Trump's smearing of ex-Ambassador Marie Yovanovitch echoes Christine Blasey Ford

In the same way that Ford came to symbolize a certain kind of strength, Yovanovitch symbolizes any woman who’s ever had a man try to undermine her, demote her or push her out.
Image: Former Ambassador to Ukraine Marie Yovanovitch is sworn in during an impeachment hearing on Capitol Hill on Nov. 13, 2019.
The former ambassador to Ukraine, Marie Yovanovitch, is sworn in during an impeachment hearing on Capitol Hill on Nov. 13, 2019.Bill Clark / CQ-Roll Call file
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By Mimi Rocah, former assistant U.S. attorney and NBC/MSNBC legal analyst and Karen Schwartz, contributing editor, Marie Claire

Like many Americans, we expected the testimony of the former U.S. ambassador to Ukraine, Marie Yovanovitch, to be powerful. We did not expect it to prove so emotional, or to feel so familiar.

When the impeachment inquiry hearing began last Friday, Yovanovitch, a 33-year State Department veteran with a calming voice, opened with an emphasis on service and patriotism similar to the statements given by George Kent and William Taylor, her male counterparts in career foreign service who had testified earlier in the week.

Like many Americans, we expected the testimony of the former U.S. ambassador to Ukraine, Marie Yovanovitch, to be powerful. We did not expect it to prove so emotional.

For much of the morning, her testimony harkened strongly back to the testimony of former Deputy Attorney General Sally Yates, who testified in front of the Senate Judiciary Committee in 2017. Yates told lawmakers about how former national security adviser Michael Flynn had lied to investigators about his Russian contacts, raising alarms about national security in the Trump administration. Yovanovitch, too, spoke of red flags tied to a gutted State Department and an eroding foreign policy.

But by midmorning, things took a turn. Democratic counsel Daniel Goldman asked her about how she felt after learning President Donald Trump had discussed her with Ukrainian President Volodymyr Zelenskiy during the now infamous July 25 phone call. It was a chilling moment. Referring to Yovanovitch as “the woman,” Trump told his Ukrainian counterpart she was “going to go through some things.”

“It was a terrible moment,” Yovanovitch recalled Friday. She said “that the color drained from my face. I think I even had a physical reaction,” when that portion of the call was read to her. It sounded, she said, “like a threat.”

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In that moment, Yovanovitch became not only a witness to the corruption of Ukrainian-American policy but also a victim of that corruption — “the former ambassador” but also “the woman.” Clearly, she was being targeted by a smear campaign orchestrated by Rudy Giuliani and his henchmen, a campaign adopted and amplified by the president of the United States.

Those watching the hearing could not help but be struck by the imbalances of power at play. It’s a power dynamic that we’ve seen before however, notably during the testimony of Christine Blasey Ford.

Ford’s account of the sexual assault she alleged was perpetrated by then Supreme Court nominee Brett Kavanaugh may have occurred a year ago, but it has yet to recede from the national psyche. Indeed, the night before Yovanovitch’s testimony, Ford’s testimony had been broadcast on a large screen just a few blocks from the Capitol, outside the hall where Kavanaugh gave is his first major public speech since ascending to the court.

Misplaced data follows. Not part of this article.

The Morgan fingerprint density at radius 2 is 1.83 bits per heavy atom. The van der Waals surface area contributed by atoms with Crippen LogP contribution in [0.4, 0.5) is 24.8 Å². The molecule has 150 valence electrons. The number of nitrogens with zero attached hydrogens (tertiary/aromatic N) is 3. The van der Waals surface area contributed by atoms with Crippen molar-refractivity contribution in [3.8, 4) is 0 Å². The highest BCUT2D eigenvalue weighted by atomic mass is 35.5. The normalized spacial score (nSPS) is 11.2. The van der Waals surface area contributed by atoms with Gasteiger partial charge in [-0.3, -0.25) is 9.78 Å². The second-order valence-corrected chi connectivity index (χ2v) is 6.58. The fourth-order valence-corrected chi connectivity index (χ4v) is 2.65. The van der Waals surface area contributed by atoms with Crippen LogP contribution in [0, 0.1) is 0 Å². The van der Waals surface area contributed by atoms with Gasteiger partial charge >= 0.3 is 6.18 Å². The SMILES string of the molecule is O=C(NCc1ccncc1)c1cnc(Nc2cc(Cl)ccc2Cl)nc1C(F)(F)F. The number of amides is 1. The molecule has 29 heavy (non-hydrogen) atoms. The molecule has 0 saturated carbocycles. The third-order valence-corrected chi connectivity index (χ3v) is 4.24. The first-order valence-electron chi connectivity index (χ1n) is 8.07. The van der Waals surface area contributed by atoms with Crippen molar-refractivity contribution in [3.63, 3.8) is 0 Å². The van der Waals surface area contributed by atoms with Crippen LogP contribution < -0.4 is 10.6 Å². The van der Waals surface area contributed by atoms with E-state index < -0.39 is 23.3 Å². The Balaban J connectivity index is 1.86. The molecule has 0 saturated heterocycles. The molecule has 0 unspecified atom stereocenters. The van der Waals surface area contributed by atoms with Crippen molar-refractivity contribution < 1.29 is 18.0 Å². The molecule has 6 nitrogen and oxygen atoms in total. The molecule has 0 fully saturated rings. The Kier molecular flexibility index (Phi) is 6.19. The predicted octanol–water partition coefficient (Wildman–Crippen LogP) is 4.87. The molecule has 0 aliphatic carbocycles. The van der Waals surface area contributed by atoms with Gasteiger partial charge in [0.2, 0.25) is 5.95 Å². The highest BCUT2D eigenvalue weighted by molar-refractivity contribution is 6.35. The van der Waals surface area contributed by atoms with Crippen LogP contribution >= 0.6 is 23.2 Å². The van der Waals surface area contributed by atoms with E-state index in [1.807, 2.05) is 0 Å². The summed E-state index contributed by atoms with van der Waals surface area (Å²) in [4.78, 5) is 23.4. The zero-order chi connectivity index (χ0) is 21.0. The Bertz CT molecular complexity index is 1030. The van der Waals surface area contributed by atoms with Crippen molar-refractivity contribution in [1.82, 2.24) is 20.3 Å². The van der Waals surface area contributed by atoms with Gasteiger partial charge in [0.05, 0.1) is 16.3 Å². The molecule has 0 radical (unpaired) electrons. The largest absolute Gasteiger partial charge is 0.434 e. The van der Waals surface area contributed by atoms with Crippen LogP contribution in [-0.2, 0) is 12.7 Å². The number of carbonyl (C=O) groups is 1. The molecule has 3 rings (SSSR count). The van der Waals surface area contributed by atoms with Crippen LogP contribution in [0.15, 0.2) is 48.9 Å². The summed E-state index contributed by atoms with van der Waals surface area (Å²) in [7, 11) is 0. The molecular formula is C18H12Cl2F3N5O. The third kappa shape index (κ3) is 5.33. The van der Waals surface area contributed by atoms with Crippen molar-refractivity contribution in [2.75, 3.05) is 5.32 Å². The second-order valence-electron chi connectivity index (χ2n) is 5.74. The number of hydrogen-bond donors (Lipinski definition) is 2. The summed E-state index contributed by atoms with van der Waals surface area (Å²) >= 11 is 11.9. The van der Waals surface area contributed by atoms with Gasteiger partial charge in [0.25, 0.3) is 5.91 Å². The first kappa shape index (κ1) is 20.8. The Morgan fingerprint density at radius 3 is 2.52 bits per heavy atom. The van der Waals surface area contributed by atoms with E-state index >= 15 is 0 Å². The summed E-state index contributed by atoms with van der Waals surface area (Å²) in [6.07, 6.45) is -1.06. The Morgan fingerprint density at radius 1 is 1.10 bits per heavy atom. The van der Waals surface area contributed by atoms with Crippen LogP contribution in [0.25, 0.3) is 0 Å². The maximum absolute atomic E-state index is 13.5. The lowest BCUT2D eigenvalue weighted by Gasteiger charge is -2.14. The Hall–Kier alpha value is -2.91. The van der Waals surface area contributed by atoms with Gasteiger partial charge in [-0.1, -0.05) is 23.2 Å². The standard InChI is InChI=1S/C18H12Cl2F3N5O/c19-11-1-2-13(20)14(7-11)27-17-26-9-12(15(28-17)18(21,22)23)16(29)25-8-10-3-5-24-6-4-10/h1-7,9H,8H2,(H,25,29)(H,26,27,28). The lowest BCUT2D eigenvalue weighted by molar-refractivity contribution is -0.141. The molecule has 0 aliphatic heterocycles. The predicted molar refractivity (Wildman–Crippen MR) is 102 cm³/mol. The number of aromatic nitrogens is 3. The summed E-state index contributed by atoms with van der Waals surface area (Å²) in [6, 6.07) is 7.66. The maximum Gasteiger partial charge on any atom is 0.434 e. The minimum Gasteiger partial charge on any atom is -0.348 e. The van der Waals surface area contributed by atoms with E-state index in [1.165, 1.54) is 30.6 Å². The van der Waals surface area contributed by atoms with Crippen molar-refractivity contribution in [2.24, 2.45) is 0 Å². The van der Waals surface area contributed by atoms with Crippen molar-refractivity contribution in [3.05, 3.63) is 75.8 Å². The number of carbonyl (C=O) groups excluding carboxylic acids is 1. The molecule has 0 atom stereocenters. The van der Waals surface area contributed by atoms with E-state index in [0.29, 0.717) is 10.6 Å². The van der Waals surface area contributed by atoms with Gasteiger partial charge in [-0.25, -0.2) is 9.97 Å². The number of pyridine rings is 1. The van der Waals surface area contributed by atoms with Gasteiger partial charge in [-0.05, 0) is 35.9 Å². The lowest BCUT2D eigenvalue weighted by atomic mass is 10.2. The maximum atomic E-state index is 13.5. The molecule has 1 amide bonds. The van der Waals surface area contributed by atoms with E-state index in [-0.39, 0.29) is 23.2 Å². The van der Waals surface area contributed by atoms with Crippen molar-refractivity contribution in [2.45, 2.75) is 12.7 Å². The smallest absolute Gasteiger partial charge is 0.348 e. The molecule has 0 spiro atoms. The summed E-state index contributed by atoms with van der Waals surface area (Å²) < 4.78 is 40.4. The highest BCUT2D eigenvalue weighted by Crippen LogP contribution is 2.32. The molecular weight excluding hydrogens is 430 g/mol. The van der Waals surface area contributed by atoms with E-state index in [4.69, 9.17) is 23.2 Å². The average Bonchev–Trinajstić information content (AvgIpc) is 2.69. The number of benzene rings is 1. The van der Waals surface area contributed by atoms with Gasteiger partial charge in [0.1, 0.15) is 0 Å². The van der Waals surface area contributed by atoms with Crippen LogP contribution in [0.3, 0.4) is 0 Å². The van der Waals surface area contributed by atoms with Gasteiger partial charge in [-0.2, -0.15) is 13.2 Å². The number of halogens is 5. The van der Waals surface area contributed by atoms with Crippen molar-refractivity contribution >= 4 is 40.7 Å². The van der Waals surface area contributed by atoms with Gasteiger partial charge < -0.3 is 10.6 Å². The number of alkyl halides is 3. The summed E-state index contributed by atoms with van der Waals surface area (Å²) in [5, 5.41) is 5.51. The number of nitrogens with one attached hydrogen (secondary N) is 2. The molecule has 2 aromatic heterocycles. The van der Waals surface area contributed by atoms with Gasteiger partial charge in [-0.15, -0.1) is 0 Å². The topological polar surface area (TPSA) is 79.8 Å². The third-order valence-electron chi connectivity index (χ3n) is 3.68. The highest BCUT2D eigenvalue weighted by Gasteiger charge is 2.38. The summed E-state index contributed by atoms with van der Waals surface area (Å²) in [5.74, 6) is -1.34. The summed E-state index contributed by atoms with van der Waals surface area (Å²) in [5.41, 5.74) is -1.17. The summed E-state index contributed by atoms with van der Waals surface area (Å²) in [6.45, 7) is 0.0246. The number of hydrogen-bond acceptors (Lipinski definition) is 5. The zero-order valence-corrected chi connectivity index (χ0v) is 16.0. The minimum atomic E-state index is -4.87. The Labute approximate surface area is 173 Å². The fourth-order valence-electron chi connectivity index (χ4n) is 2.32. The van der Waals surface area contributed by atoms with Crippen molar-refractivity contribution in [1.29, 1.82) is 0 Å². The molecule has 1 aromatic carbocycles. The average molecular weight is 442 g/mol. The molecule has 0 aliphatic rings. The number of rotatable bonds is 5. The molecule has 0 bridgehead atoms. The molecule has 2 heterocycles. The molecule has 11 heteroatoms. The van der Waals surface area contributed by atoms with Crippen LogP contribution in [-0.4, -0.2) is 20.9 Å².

Many Americans felt wounded as we watched and felt Ford’s strength and composure in the face of irrational white male anger and resentment. It is a wound that, apparently, is still very raw.

Ford seemed to symbolize women everywhere who had been assaulted as she recounted, yet again, her assault. In the same way, Yovanovitch seems to symbolize any woman who’s ever had a man try to undermine her, demote her or push her out.

And lest we think this is unique to Trump, you can draw another direct line between these testimonies and Anita Hill, a woman who came to symbolize anyone who has ever been sexually harassed in the workplace.

And lest we think this is unique to Trump, you can draw another direct line between these testimonies and Anita Hill, a woman who came to symbolize anyone who has ever been sexually harassed in the workplace.

Trump and conservative critics lashed out at Kent and Taylor, despite the president also claiming he wasn’t watching their testimony. And the injustice of Yovanovich’s dismissal need not have been gendered, but with “the woman” Trump made it so. But is anyone surprised? It’s nothing we haven’t seen before: From the menacing way he followed Hillary Clinton around the debate stage, the Access Hollywood tape, the multiple corroborated reports of sexual assault, and his attempts to dismiss and destroy Ford, Trump’s misogyny is neither unusual nor subtle.

It’s almost surprising he didn’t call Yovanovich “nasty.”

Many have pointed out that Trump could not resist tweeting about Yovanovitch precisely because she is a woman — that may be true, but it’s not the whole story. The TV-watcher-in-chief knew how this was playing in the hearts and minds of America. He couldn’t resist because the woman was giving compelling witness testimony.

This was about power. Speaker Nancy Pelosi put it best. “Well, he made a mistake,” she told "Face the Nation," “and he knows her strength. And he was trying to undermine it.”

A mistake indeed.

Because women, it turns out, take this quite personally. They get inspired and wear pink hats and take to the streets. They go out and vote in record numbers in wave elections. They may even topple presidencies.